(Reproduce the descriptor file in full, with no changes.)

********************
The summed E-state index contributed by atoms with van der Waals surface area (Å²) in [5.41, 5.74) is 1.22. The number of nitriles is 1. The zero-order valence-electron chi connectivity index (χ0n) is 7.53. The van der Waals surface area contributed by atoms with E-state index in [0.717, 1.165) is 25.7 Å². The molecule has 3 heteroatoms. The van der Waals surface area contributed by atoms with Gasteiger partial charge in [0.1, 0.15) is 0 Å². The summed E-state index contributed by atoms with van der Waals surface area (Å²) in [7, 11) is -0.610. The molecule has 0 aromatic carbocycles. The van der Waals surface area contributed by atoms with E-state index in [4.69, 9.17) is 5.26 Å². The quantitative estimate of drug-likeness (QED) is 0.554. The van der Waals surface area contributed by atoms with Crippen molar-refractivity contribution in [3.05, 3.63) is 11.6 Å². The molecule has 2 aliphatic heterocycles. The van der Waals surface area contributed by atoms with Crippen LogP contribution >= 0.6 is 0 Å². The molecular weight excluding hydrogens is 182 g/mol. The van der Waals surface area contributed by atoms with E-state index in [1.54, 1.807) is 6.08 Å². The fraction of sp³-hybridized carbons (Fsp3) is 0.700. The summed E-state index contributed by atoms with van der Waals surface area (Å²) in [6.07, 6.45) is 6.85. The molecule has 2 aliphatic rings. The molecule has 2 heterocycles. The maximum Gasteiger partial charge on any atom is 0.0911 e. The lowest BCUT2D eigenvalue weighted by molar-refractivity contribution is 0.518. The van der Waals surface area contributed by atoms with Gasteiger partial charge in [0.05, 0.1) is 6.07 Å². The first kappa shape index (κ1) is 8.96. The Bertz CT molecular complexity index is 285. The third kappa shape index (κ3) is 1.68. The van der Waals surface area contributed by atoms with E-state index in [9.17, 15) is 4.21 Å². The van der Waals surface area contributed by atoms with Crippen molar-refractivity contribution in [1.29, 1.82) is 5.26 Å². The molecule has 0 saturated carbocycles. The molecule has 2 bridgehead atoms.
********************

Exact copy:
The summed E-state index contributed by atoms with van der Waals surface area (Å²) in [5.41, 5.74) is 1.22. The number of nitriles is 1. The zero-order valence-electron chi connectivity index (χ0n) is 7.53. The van der Waals surface area contributed by atoms with E-state index in [0.717, 1.165) is 25.7 Å². The molecule has 3 heteroatoms. The van der Waals surface area contributed by atoms with Gasteiger partial charge in [0.1, 0.15) is 0 Å². The summed E-state index contributed by atoms with van der Waals surface area (Å²) in [7, 11) is -0.610. The molecule has 0 aromatic carbocycles. The van der Waals surface area contributed by atoms with E-state index in [4.69, 9.17) is 5.26 Å². The quantitative estimate of drug-likeness (QED) is 0.554. The van der Waals surface area contributed by atoms with Crippen molar-refractivity contribution in [3.05, 3.63) is 11.6 Å². The molecule has 2 aliphatic heterocycles. The van der Waals surface area contributed by atoms with Crippen LogP contribution >= 0.6 is 0 Å². The molecular weight excluding hydrogens is 182 g/mol. The van der Waals surface area contributed by atoms with E-state index in [1.54, 1.807) is 6.08 Å². The fraction of sp³-hybridized carbons (Fsp3) is 0.700. The summed E-state index contributed by atoms with van der Waals surface area (Å²) in [6.07, 6.45) is 6.85. The molecule has 2 aliphatic rings. The molecule has 2 heterocycles. The maximum Gasteiger partial charge on any atom is 0.0911 e. The lowest BCUT2D eigenvalue weighted by molar-refractivity contribution is 0.518. The van der Waals surface area contributed by atoms with Gasteiger partial charge in [0.05, 0.1) is 6.07 Å². The first kappa shape index (κ1) is 8.96. The Bertz CT molecular complexity index is 285. The third kappa shape index (κ3) is 1.68. The van der Waals surface area contributed by atoms with E-state index in [9.17, 15) is 4.21 Å². The van der Waals surface area contributed by atoms with Crippen molar-refractivity contribution in [1.29, 1.82) is 5.26 Å². The molecule has 0 saturated carbocycles. The molecule has 2 bridgehead atoms.